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Discussion Starter · #1 ·
So, I need a little help. When I ride our horses, it's normally for no more than 40 minutes, the usual walk/trot/canter warm up, then either moving on to lateral work or jumping. The horses are never really "hot" as such, so I just walk them on a long rein for a few minutes, jump off and take them to the stable, untack, brush them and then put their rugs back on.

I am trying to do some coursework (for BHS Stage 3) and I could do with some help. I need to know how to cool a horse off properly after hard work. So basically a competition horse or a race horse. The horse would be much hotter, sweatier etc. Now, I have used trust Google and found more than 5 different articles, all with different opinions and information! I referred back to my BHS and PC books, and again they had completely different ideas.

What the hell? Some say no cold water on the body, some say cold water cools them quicker and is fine. Some say leave the saddle on for a while, some say take it off ASAP. You get the idea... So, what do you think?
 

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My mentor used to work on the race track in New York. What they did was put two wool blankets, like you get at the army surplus stores, on the horse and walk it until they dried. She said the first blanket wicks the sweat away and the second soaks it up drying the horse really fast. She said walking them with the blankets helps them cool so you have to walk them. I too will interested to read what others have to say.
 

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Discussion Starter · #3 ·
Yeah, I knew you had to walk them and I get the whole blanket thing :) It's so hard to find a difinitive answer, and that's what my coursework is asking for!

Some articles said cold water on the body will close the blood vessels leading to problems, other articles said there is no proof of this and the cold water cools the horse down quicker and is better. Some said don't remove the saddle to keep the back warm, others said remove tack immediately before you walk.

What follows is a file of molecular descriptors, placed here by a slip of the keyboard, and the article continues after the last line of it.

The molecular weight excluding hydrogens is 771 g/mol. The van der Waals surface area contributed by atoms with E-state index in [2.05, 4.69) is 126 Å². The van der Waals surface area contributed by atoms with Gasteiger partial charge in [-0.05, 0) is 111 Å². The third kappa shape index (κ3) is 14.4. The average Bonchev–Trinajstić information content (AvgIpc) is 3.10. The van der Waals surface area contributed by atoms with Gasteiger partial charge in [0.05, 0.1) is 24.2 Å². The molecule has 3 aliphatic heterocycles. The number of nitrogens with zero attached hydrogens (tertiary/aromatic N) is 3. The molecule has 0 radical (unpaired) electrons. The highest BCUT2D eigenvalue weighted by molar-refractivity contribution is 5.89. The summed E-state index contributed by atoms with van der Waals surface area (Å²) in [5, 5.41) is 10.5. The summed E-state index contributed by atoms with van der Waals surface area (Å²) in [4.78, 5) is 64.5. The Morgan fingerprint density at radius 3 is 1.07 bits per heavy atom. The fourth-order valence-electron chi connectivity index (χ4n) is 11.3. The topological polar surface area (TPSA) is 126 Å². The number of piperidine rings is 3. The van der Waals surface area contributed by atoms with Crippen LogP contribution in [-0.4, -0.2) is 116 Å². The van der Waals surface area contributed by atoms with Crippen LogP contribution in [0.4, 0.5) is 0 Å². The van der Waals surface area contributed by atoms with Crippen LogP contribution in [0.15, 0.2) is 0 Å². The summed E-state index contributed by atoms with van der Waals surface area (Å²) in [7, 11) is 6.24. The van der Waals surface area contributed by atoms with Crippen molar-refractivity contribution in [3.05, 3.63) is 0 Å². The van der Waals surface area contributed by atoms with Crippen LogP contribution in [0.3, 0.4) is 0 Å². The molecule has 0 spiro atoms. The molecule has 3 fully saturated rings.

UGH. HELP :shock:
 

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I've raced in dead of winter and middle of a Florida summer, cooling a hot horse out is a challenge in both conditions.

In cooler weather you will need 2-3 coolers (the army surplus blankets can be as expensive as a horse cooler so watch your prices) sometimes 4 are necessary in cold weather as you have to remove the wet blanket or the horse can get sick.

I never put cold water on especially in a hot summer, it closes the pores and traps the heat in. Warmish water works best until you can drop their core temp more. In winter we bathe the horse and put 4 coolers on and walk them while letting them get 3 to 5 sips of water (we lap a shedrow so each lap we stop at water buckets) after 5 mins I check the bottom blanket and strip it (trick is do not take other blankets off, just slowly strip the bottom off) clip the fronts back together and walk/sip for another 5 mins. Until the horse is dry (I will also take towels and rub them down with that) we walk and sip.

Hot weather you need a lighter cooler or fly sheet but same principles bath in cool but not cold water, sometimes in hot weather you will wash/scrap 4 or 5 times to help cool them down. I still give 4 or 5 sips of water and sometimes I bathe/scrap while they sip.

A horse that is in shape will cool down a lot easier than an out of shape horse, and after racing usually within 20 mins they are watered out and cooled down.
 

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In cold weather, cooler and you rub with towel every 20 steps or so, to dry the horse off. You do NOT remove the cooler but rub down under it. Towels are switched so they are dry.

Cooler may be swapped out as well.

Warm weather, ACV and warm water rinse is sponged on and scrapped off. Toweled dry.
 

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Your coursework may be asking for specifics with examples. For example, you can mention walking until the horse is cooled off, but also WHY you want to do this. Covering with a blanket? Talk about the fabric choices you might opt for, and why you're doing it.

It's important to know what to do, but also to know why, in case the condition of the horse changes and you need to adjust too.
 
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